At the PC Gaming show on Monday, Intel seemingly let slip a tantalising tidbit about Destiny 2 on the PC and it's ability to scale to however many cores are in your CPU... But that's not actually what's happened.
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A number of outlets have been reporting what pro Destiny streamer TeftyTeft said on stage, but Intel have just told me Destiny 2 hasn't actually been optimised for their mega-core processors, it was just one big ol' misunderstanding.
It all went down at Intel's first ever E3 press conference and they spent much of it trying to convince a theatre full of gamers a $2,000 processor was a worthy investment. Well, you’ve got to try and shoot for the moon, right?
Part of Intel’s pitch surrounded the idea of game-streaming 'mega-taskers’ with a barely perceptible nod towards the overclocking potential of the more recognisably gamer-centric processors. But they also wielded gaming's current cause celebre, Destiny 2, as another stick with did to bang the Intel drum.
"I couldn’t be more excited," enthused Intel's Doug Fisher, "to tell you we worked with Bungie and Activision to bring Destiny 2 to the PC."
He was so excited he then wheeled out pro Destiny streamer TeftyTeft, who was also totally pumped about, well, everything. As well as using his appearance as a way to blag an 18-core CPU (ooh, those influencers…) ol‘ Tefts also seemingly had a juicy little Destiny 2 tech tip to impart too.
"Bungie has told me something specific that is exciting for the high CPU core-count chips," he said, "they're optimising the engine so it will take advantage of all the cores in your CPU. If you have an i9 Extreme it will be able to take advantage of all those cores."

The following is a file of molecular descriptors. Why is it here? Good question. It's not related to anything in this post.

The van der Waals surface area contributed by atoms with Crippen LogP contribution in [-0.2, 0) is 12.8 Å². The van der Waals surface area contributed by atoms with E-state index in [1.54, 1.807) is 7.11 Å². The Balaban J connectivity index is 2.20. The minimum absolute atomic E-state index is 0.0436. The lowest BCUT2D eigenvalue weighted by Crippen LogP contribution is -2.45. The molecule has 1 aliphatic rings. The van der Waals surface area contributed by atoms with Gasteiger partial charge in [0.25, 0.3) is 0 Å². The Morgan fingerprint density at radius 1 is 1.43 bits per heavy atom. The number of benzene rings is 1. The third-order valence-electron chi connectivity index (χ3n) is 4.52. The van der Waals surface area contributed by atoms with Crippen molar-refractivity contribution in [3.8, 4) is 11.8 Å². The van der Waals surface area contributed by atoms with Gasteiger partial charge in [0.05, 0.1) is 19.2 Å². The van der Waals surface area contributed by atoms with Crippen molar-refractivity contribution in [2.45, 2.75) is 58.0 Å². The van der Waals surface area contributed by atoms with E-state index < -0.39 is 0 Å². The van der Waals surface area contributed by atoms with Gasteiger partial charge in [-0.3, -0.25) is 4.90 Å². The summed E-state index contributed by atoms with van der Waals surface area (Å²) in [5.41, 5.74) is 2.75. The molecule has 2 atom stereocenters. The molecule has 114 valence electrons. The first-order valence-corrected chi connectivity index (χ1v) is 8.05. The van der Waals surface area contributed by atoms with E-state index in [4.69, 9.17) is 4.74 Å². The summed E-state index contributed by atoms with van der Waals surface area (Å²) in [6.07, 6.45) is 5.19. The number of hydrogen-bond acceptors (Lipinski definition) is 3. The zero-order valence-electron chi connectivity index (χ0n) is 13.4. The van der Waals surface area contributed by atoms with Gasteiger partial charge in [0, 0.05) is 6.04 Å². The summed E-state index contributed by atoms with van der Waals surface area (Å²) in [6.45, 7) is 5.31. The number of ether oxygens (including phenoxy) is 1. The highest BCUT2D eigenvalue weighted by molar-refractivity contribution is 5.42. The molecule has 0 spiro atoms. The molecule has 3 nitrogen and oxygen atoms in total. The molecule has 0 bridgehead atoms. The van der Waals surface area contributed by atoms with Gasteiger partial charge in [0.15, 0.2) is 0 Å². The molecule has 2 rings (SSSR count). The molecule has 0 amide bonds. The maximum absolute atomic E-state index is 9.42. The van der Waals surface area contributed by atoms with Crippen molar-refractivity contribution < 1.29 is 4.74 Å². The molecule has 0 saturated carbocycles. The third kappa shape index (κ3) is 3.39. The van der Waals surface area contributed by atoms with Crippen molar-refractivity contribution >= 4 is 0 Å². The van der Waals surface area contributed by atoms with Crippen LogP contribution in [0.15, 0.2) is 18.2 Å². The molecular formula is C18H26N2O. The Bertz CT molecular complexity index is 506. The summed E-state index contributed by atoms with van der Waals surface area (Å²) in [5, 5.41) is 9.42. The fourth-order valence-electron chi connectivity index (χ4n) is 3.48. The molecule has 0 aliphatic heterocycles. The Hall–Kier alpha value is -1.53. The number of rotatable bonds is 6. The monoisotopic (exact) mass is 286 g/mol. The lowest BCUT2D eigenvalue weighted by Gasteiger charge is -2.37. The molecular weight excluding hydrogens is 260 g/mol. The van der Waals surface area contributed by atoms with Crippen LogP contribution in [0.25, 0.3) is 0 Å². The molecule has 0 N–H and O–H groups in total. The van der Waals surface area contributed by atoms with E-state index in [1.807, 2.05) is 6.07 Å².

So yeah, you get a pro Destiny streamer on stage to talk about Destiny 2, and then he goes and says the developers of the game are optimising for all the cores in your CPU. You can see where the confusion came from. But the key word in what he said was 'engine.'
"It was more about the engine itself," an Intel representative told me today. "But not right now... It's about getting the foundations there eventually, when that is... we're not quite there yet."
So Bungie are working on optimising their game engine to work across multiple cores, but it's a work-in-progress thing that's not going to be available at the launch of Destiny 2. They were apparently a little surprised about the announcement themselves too.
"They were taken aback like 'oh, we didn't realise that's what people were going to think we were saying' so yeah."
We're waiting to hear from Intel what exactly Bungie meant about optimising their engine, what it will mean for future games, and whether it's going to be something that's purely focused on Intel chips and platforms.
Still, it's gratifying that, with the PC tech industry now fighting it out over core-counts, the devs are starting to play their part too, but unless this is an exclusive Intel-only optimisation there is the possibility that could start playing into the hands of AMD’s gaming CPUs. Their Ryzen 5 six-core chips have three times the thread-count of the equivalent Intel Core i5 processors, so in the mainstream sector of the gaming market - where people buy $250 CPUs not $400 Intel six-core chips - proper thread optimisation will work better for red than blue.
But if we're honest the CPU is likely to have little real impact on a game like Destiny 2. We've been playing around with Destiny 2 in 4K, maxed out, running at 60fps, and even though the rig we were running had a GTX 1080 Ti inside it, there was nothing there to convince me it was going to be a system-hogging title.